How to Be a Minimalist with Kids

Written by Sara Langer
9:00 am
07/24/17

Erin Boyle, Photographed by Maria Del Rio

There’s a definite movement happening among certain groups of mamas and papas today—the yearning for less “stuff.” Especially for newly expecting families concerned that a small home will soon be overrun with bins of plastic toys, creating a plan with how they’ll check this situation before it happens is helpful. And, of course, no matter your kid’s age, there’s always room for rejiggering your family situation if the explosion of possessions and general consumption has gotten out of hand. If being a minimalist with kids is your goal, check out the tips we’ve culled below, from a handful of parents who’ve done it and done it well.

Look at yourself first.
It can be overwhelming to try and imagine how to pair down the possessions of your entire family. Even if you’re ready to simplify, those that you live with may not be there yet. Instead of fretting about how to whittle down your children’s massive toy pile or your partner’s book collection, start by focusing on your own things. While you may find varying advice on how to approach minimalism with a family, most of the experts agree that the first step is starting with yourself. Not only will your process of decluttering and simplifying help you identify what’s important to you and free up your precious time and resources, you will likely inspire those around you to make some changes, too.

Minimalism is a conversation.
From Leo Baubata, father of six and author of Zen Habits
“Minimalism isn’t about getting rid of all your stuff and living with barely anything. In a family, minimalism is really a conversation about what’s important. What’s necessary. Why we own things and do things. A lot of times, a family will never really have this conversation—it’s all just implied in the way we live. But minimalism is about bringing this out in the open and talking about it. The result of the discussion will be very different for each family—some will keep doing what they’ve been doing because they like that best, but others will decide to try various changes, and there’s no single right way. The important thing is to start the conversation and to keep it going basically for the rest of your lives.”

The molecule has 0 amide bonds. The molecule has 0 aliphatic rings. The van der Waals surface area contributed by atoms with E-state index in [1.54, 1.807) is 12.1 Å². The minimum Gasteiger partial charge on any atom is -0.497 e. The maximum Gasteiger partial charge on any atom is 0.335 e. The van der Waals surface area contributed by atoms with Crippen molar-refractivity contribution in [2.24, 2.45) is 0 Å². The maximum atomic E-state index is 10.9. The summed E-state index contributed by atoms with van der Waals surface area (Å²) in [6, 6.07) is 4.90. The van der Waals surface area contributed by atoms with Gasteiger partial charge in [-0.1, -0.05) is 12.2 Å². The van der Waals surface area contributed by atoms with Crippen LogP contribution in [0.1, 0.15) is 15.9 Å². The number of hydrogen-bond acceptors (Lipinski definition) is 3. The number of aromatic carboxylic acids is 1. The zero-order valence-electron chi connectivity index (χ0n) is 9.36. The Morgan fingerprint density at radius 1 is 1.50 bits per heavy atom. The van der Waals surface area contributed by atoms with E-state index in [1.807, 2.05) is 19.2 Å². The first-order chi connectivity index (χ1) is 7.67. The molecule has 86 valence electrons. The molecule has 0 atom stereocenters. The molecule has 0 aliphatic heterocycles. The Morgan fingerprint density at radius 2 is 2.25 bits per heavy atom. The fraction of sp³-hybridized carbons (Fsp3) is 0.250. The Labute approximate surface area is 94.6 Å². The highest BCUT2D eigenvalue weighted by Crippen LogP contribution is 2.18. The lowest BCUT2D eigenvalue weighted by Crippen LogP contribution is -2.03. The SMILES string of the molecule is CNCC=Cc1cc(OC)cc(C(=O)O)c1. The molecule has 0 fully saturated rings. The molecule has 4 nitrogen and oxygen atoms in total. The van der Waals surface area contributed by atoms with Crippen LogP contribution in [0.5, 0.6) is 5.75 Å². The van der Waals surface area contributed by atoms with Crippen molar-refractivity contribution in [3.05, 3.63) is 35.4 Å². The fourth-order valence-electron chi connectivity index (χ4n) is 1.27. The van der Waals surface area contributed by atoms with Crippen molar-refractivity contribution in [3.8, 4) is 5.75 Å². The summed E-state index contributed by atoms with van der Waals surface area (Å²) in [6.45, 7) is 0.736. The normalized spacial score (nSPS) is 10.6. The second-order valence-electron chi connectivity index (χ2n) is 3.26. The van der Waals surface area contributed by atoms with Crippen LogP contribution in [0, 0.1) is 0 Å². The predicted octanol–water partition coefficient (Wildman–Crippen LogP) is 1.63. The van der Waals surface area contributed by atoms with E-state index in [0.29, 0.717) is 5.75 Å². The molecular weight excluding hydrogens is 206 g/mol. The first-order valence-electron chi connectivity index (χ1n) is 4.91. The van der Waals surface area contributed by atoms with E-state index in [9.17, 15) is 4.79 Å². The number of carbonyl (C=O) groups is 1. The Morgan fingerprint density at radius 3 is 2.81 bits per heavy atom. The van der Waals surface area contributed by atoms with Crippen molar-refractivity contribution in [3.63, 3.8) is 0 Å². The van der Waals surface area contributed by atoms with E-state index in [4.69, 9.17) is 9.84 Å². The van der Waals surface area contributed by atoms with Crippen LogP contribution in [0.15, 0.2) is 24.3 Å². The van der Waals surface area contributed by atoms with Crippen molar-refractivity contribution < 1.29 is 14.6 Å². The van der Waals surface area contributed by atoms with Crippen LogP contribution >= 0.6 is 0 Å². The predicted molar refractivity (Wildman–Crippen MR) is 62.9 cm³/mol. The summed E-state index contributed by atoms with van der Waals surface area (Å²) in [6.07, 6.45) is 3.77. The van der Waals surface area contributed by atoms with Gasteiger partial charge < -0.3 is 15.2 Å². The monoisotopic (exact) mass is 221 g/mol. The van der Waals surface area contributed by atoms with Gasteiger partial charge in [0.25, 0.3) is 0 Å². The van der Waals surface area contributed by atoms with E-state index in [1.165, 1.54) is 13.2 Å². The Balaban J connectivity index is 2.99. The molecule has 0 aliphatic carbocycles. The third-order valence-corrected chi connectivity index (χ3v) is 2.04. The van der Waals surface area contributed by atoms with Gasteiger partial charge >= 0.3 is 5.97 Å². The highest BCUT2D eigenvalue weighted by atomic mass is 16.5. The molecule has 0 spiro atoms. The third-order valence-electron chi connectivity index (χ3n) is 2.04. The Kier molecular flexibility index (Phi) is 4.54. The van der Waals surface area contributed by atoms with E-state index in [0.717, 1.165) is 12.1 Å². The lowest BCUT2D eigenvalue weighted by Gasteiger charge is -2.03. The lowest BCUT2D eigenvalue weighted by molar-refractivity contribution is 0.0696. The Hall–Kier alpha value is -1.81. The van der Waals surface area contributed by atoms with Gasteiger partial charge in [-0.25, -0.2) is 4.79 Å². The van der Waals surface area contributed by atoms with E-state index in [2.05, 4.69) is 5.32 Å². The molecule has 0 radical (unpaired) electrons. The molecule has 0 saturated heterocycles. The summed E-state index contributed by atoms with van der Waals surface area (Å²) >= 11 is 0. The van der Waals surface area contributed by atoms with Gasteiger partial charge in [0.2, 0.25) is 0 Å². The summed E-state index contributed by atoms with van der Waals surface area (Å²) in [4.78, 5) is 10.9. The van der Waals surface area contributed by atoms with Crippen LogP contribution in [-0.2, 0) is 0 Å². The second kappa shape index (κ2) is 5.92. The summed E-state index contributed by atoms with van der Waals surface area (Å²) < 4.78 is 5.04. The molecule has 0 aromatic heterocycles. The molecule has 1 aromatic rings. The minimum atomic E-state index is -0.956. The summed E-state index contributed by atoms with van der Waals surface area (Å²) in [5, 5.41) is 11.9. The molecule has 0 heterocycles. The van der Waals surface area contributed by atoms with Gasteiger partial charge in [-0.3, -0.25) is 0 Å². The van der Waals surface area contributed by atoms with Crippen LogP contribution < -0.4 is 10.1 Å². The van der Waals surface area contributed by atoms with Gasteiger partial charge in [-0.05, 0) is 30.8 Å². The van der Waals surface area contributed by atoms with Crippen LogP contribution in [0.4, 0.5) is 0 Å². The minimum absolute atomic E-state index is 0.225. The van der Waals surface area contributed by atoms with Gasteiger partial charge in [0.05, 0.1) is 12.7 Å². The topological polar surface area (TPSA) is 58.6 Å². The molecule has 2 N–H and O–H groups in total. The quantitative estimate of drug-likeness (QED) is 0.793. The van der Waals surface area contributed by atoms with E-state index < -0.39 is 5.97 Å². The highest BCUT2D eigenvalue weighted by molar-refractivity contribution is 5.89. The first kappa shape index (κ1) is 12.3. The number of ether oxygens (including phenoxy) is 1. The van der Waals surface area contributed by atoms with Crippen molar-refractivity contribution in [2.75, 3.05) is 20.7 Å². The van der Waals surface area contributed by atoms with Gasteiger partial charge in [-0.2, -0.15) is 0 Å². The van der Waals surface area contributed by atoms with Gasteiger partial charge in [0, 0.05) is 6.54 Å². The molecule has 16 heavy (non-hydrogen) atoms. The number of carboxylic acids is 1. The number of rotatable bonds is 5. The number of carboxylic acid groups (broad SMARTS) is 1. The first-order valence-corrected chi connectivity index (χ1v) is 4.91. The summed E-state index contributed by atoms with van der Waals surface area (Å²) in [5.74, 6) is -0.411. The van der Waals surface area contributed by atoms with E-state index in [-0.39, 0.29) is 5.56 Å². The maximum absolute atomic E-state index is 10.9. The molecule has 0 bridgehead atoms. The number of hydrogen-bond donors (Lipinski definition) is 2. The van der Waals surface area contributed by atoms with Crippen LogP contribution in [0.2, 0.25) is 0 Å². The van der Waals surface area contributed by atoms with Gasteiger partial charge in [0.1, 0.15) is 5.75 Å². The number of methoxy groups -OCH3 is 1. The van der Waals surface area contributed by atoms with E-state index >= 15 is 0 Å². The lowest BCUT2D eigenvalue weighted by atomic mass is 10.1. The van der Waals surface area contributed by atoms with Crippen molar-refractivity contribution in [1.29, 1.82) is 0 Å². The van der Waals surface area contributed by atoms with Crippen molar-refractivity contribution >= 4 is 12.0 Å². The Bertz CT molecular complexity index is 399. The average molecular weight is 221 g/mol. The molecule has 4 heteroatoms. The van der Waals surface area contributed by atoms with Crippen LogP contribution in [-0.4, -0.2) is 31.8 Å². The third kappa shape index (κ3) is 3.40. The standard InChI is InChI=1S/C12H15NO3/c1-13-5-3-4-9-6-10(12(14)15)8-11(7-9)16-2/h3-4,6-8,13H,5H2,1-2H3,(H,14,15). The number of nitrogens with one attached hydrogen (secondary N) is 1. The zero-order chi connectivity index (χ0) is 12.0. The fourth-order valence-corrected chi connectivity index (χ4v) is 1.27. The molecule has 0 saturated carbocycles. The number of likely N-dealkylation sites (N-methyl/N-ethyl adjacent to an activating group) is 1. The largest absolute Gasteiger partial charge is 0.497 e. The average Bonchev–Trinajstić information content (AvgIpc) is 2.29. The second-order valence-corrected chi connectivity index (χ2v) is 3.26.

Offer alternative ideas for gifts.
From Erin Boyle, mother of two and author of the blog Reading My Tea Leaves
“My main tactic has been to be really frank about our wishes. Before we had our first child, when folks asked what we needed for the new baby, I let them know that we didn’t need much and that we were taking a deliberately minimal approach to baby gear. Did people think I was a little kooky? Definitely. But they got the message. Of course, writing about this stuff for a living helps, too, but in general, I honestly think open conversations with loved ones gets the best results. Offering ideas for alternative gifts, like experiences—a picnic with grandma and grandpa, an afternoon of kite flying with an aunt, an outing to an afternoon music class with an uncle—helps, too! As my kids get older, I’m really working on emphasizing the overall experience of the holiday or birthday, rather than focusing on the gift-giving element alone.” Note: The soon-to-launch start-up Littlefund is geared towards stuff-averse parents and encourages gifting in the form of a contribution towards savings for education, specific experiences, or favorite charities.

Sharing instead of storage.
From Alison Mazurek, mother of two and author of the blog 600sqftandababy
“We saved the big pieces/purchases like the mini crib, Nuna Leaf chair, Stokke highchair, Puj tub, Ergobaby carrier, and infant car seat, but we lent all these items out to friends as soon as our first outgrew them. Most of these items went through 1-3 families before we used them for our second baby. This was the perfect way to get them out of our small space or having to find storage space for them. And it had the added benefit of helping out friends and having a little less impact on the environment. We had carefully selected our few baby gear items and they were of such high quality that even after cycling through a couple more babies they were still in great condition for baby #2.”